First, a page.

“If you win, you are normally entitled to recover [the Barrister’s] fee and success fee from your opponent. The Barrister’s success fee is shown in the separate Conditional Fee Agreement we make with the Barrister … We will discuss the Barrister’s success fee with you before we instruct him or her. If you lose, you pay the Barrister nothing.”
Mr Williams submits that the effect of these provisions is to oblige the defendants to pay TH whenever TH was liable to pay Counsel, and that liability to reimburse TH did not end with the CFA. I do not agree. The obligation to pay Counsel’s fees arose only in the event of a win and, more importantly, only in respect of work done within the scope of the defendants’ CFA with TH.
The language quoted above is somewhat opaque, when it comes to the client’s obligations to pay Counsel’s fees in the event of a win. But it is unequivocal in stating that the client has no obligation in respect of Counsel’s fees “if you lose”. “Lose” must refer to failure as defined in the defendants’ CFA with TH. The implication is that where Counsel is on a CFA the client will have a liability in respect of Counsel’s fees if, but only if, “success” as defined in the client/solicitor CFA is achieved. Clause 10 ties the obligation to pay Counsel to the definition of success in the solicitors’ CFA with the client.
There can however be no obligation to pay Counsel in respect of work that the solicitors were not authorised to instruct Counsel to undertake. This was an agreement for the provision of legal services of a defined scope, governed by the sections of the CFA headed “What is covered …” and “What is not covered …” The agreement permits the solicitors to incur liabilities to third parties and to claim an indemnity from the client in respect of those liabilities, but there is nothing in the CFA that confers authority to incur liabilities that are not related to work within its scope. It seems to me that fees that (a) become due from TH to Counsel acting under a CFA with TH and (b) are payable by the clients pursuant to clause 10 of TH’s CFA are properly understood as disbursements within the meaning of the CFA. Clause 13(f) defines “Our disbursements” as “payments we make on your behalf such as … Barrister’s fees”. This is underlined by the wording of the Retainer Letter defining disbursements as “Payments we have to make to third parties on your behalf in the course of acting for you“. (The emphasis is mine in each case).
The scope point
(1) The defendants had not shown that Counsel was entitled to rectification of his CFA. To establish such a case there had to be “convincing proof” that the parties “had a common continuing intention, there was an outward expression of accord and the intention continued at the time of the contract but the contract did not reflect that common intention”: Chartbrook v Persimmon Homes  UKHL 38 and Swainland Builders v Freehold Properties Ltd  2 EGLR 71. There was no such convincing proof. The corporate defendants were not clients of TH at the time that Counsel’s CFA was entered into. It was not until 8 August 2011 that the corporate defendants were added to the list of TH clients. They were not, the Costs Judge found, contemplated as clients at the time of Counsel’s CFA. There could not therefore have been any outward expression of accord at the relevant time. Their omission at that time was not merely a mistake.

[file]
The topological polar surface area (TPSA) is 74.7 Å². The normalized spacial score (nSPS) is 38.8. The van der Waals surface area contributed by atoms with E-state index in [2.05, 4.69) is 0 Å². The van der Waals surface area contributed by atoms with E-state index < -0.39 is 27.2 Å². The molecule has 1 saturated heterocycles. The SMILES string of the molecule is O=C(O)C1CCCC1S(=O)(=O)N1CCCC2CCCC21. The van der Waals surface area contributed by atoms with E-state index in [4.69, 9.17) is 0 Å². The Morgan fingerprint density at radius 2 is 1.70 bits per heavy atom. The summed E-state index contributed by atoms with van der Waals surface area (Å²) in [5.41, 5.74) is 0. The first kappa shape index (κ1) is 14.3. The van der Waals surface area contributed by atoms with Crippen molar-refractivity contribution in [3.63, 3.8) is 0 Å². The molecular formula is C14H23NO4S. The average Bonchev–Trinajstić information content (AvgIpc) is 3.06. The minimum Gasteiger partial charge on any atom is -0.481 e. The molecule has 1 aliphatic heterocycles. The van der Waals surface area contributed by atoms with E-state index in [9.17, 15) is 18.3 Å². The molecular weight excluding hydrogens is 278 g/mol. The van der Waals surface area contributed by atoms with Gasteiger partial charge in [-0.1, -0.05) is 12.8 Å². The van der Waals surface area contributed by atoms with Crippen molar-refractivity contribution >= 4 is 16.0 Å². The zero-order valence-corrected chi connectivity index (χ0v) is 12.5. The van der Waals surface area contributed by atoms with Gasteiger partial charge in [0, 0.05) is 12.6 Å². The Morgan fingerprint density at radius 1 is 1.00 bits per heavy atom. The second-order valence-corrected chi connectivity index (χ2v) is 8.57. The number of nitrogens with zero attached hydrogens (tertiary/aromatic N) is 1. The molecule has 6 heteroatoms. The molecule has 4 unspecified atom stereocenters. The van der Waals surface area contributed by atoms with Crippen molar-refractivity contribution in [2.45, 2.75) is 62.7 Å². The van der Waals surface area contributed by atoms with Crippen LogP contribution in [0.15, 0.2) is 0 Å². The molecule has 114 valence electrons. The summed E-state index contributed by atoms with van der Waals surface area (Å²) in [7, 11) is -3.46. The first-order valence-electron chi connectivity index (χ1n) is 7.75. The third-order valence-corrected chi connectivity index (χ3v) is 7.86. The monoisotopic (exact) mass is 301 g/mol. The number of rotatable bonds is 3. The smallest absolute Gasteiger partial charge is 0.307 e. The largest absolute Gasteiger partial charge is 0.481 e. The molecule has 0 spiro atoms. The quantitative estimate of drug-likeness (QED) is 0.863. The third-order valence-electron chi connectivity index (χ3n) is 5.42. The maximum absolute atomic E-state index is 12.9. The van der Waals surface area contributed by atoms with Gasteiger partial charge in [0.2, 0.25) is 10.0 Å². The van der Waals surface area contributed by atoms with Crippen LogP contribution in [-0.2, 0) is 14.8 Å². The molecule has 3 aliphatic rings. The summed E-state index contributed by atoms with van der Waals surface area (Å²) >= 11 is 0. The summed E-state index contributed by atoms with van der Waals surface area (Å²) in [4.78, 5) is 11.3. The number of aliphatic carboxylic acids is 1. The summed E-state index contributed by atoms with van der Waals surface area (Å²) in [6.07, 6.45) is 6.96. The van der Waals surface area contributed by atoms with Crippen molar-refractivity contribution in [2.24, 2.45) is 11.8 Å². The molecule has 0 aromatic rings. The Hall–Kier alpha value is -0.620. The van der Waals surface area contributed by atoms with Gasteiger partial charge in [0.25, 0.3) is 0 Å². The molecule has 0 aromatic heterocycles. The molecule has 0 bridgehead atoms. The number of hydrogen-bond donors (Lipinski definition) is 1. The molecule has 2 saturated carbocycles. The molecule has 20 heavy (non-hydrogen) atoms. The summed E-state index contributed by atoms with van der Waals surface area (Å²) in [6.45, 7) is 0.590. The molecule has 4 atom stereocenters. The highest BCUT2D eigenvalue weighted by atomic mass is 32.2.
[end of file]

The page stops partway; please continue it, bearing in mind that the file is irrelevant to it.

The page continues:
(2) Nor could the Deed be relied upon to make good the earlier omission. The variation occurred ex post facto, after the defendants had been awarded their costs. It would be wrong in law to allow a claim for costs to be increased by a variation agreed after the order relied on as creating the liability.
(3) For those reasons Counsel’s costs could not be recovered “in relation to work carried out specifically for [the corporate defendants] in relation to the Bill of Costs the subject of detailed assessment.” (It is clear from paragraph  of the January Ruling that the Costs Judge’s intention was to limit the bar on recovery to costs that related “purely to” or “solely to” the corporate defendants.)
Mr Williams identifies what he says are three errors in the Costs Judge’s approach to this issue. First, he submits the Judge was wrong to proceed on the basis that the costs of representing the corporate defendants could only be recovered by the corporate defendants themselves. The individual defendants are entitled to recover those costs. It is not in dispute that the individual defendants were parties to the CFA with Counsel. That CFA covered the whole of the action brought by the claimants. Counsel was instructed to act for the corporate defendants, under the CFA. The individual defendants are liable to pay for that, and can recover the costs of doing so. Since the corporate defendants are owned and controlled by the individual defendants, there is nothing surprising or wrong in that.
This is not an argument that was expressly addressed in the January Ruling, but Mr Hutton accepts that it was argued below, and is open to the defendants on this appeal. The argument does not involve any piercing of the corporate veil. It concerns the true interpretation of AUQC’s retainer by TH on behalf of the individual defendants. The submission is that AUQC was retained on behalf of those two defendants to defend the claims against the corporate defendants. This is an ingenious argument, and there is no reason in principle why such an arrangement should not be made. But in my judgment that is not the agreement that was entered into.